Hello, welcome to the SunFounder Raspberry Pi & Arduino & ESP32 Enthusiasts Community on Facebook! Dive deeper into Raspberry Pi, Arduino, and ESP32 with fellow enthusiasts.

Why Join?

  • Expert Support: Solve post-sale issues and technical challenges with help from our community and team.

  • Learn & Share: Exchange tips and tutorials to enhance your skills.

  • Exclusive Previews: Get early access to new product announcements and sneak peeks.

  • Special Discounts: Enjoy exclusive discounts on our newest products.

  • Festive Promotions and Giveaways: Take part in giveaways and holiday promotions.

👉 Ready to explore and create with us? Click [here] and join today!

Play with Processing (not for Pi 5)

What is Processing?

Processing is a simple programming environment that was created to make it easier to develop visually oriented applications with an emphasis on animation and providing users with instant feedback through interaction. The developers wanted a means to “sketch” ideas in code. As its capabilities have expanded over the past decade, Processing has come to be used for more advanced production-level work in addition to its sketching role. Originally built as a domain-specific extension to Java targeted towards artists and designers, Processing has evolved into a full-blown design and prototyping tool used for large-scale installation work, motion graphics, and complex data visualization.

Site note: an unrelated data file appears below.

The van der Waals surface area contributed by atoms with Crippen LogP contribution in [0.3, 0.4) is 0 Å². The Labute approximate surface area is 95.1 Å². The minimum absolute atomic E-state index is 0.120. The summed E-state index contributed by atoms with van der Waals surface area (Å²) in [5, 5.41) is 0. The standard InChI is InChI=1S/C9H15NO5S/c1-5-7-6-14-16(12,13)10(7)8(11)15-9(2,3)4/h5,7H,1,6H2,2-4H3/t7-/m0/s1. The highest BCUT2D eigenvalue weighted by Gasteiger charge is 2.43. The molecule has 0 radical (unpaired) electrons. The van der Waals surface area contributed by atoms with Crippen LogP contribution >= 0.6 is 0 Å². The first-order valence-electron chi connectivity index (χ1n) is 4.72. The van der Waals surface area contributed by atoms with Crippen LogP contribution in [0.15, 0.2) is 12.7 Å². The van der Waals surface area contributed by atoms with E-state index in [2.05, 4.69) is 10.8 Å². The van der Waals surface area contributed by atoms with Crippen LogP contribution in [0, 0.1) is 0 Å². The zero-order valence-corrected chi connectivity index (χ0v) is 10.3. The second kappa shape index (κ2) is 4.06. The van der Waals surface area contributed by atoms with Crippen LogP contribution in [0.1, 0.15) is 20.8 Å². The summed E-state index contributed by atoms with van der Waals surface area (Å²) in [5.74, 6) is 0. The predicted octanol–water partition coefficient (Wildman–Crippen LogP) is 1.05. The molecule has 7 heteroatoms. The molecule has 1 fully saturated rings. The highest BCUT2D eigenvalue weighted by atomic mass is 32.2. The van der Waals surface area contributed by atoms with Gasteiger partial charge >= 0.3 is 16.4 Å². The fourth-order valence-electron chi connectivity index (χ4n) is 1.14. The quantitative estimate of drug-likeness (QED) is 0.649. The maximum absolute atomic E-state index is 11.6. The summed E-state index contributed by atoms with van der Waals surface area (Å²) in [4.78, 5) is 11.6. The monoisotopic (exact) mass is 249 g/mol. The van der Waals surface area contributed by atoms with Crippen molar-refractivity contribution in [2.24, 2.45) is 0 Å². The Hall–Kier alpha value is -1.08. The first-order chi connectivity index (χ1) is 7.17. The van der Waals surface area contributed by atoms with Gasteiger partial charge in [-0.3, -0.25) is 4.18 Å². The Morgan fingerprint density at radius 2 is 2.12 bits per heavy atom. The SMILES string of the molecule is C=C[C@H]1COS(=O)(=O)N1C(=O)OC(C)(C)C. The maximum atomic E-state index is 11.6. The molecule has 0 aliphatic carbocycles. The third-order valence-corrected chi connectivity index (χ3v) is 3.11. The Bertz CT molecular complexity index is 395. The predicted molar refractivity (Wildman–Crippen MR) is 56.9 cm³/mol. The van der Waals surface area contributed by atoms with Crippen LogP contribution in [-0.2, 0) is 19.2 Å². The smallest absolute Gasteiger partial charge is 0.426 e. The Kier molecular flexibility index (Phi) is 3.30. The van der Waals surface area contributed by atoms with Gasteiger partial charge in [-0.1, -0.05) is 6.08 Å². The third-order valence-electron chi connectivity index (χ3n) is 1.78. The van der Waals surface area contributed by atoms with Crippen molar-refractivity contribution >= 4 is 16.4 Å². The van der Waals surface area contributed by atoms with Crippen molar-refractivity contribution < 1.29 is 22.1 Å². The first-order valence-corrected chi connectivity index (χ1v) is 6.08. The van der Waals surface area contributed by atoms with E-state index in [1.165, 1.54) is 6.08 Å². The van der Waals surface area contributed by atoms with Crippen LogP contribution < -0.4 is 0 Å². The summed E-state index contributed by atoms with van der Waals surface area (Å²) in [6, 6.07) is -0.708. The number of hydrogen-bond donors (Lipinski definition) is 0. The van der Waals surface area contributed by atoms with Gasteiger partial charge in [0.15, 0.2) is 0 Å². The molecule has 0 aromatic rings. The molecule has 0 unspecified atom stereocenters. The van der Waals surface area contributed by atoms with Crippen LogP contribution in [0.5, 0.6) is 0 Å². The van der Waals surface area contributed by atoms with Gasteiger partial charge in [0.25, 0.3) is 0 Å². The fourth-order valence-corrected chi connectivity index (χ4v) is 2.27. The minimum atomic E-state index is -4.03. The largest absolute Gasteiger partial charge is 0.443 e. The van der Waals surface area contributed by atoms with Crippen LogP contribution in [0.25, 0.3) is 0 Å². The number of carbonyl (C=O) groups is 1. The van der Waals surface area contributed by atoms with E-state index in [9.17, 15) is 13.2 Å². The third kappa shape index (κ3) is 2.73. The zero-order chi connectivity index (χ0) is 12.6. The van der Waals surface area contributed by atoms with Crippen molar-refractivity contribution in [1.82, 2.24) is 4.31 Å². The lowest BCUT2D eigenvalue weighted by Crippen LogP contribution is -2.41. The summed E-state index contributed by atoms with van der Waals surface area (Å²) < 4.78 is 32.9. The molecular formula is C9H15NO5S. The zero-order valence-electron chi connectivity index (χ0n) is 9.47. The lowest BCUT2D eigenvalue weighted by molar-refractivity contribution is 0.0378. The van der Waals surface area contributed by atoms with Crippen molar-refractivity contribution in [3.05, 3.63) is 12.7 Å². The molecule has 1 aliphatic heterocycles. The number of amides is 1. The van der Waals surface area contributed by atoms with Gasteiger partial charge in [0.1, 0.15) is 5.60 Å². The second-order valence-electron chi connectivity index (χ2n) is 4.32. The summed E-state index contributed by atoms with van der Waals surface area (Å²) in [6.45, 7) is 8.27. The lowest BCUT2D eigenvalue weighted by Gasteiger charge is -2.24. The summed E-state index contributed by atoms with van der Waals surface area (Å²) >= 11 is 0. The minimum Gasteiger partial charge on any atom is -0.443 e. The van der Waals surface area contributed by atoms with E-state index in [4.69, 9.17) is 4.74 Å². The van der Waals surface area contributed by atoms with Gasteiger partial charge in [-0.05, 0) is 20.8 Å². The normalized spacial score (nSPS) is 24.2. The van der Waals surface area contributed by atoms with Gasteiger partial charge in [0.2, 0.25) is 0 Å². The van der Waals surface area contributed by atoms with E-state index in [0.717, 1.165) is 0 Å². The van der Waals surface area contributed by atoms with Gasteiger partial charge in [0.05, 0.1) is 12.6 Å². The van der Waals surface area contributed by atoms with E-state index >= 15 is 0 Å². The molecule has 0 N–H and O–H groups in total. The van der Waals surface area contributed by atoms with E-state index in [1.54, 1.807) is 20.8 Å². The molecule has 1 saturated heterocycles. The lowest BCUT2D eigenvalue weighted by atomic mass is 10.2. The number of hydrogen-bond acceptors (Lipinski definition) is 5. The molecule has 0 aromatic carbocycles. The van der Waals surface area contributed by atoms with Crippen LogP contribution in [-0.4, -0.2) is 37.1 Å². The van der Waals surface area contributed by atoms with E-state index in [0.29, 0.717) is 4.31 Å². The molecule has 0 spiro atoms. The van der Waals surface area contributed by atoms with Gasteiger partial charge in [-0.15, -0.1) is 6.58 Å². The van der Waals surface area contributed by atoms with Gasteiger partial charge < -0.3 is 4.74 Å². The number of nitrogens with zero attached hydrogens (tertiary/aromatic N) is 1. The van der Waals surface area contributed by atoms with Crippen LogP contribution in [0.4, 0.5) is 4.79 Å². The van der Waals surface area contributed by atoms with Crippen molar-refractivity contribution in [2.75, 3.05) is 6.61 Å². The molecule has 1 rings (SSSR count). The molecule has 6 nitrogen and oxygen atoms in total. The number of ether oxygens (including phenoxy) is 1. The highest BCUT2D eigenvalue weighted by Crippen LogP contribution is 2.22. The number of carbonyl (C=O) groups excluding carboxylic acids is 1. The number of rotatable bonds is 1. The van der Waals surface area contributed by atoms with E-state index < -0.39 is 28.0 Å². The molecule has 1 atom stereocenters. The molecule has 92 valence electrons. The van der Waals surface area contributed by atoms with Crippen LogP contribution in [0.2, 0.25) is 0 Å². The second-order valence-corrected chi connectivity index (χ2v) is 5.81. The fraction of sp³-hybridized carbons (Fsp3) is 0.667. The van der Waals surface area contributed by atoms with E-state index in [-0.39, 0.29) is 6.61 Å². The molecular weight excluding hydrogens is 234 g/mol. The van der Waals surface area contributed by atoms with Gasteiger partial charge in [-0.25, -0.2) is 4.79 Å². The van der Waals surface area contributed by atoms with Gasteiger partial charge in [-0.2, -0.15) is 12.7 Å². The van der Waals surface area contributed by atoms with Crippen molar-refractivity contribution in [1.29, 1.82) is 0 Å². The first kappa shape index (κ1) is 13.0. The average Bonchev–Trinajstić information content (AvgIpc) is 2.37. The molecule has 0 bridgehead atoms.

Processing is based on Java, but because program elements in Processing are fairly simple, you can learn to use it even if you don’t know any Java. If you’re familiar with Java, it’s best to forget that Processing has anything to do with Java for a while, until you get the hang of how the API works.

This text is from the tutorial, Processing Overview.

Install the Processing


Before you can use Processing, you need to access the Raspberry Pi desktop remotely (Remote Desktop Access for Raspberry Pi) or connect a display for the Raspberry Pi.

  1. First visit and select the Linux(Raspberry Pi 32-bit) or Linux(Raspberry Pi 64-bit) version. Using this method, you can always download the latest version.

    Or you can use the following command to download the Processing from the Terminal.

  2. A .tar.gz file will be downloaded, which most Linux users should be familiar with. Extract the file you just downloaded from its location.

    tar xvfz processing-xxxx.tgz

    Replace xxxx with the rest of the file’s name, which is the version number. This will create a folder named processing-xxxx or something similar.

  3. Then go to that directory:

    cd processing-xxxx
  4. And run it:

  1. With any luck, the main Processing window will now be visible.


Install Hardware I/O

In order to use the Raspberry Pi’s GPIO, you need to manually add a Hardware I/O library.

Click Sketch -> Import Library -> Add Library...


Find Hardware I/O , select it, and then click Install. When done, a checkmark icon will appear.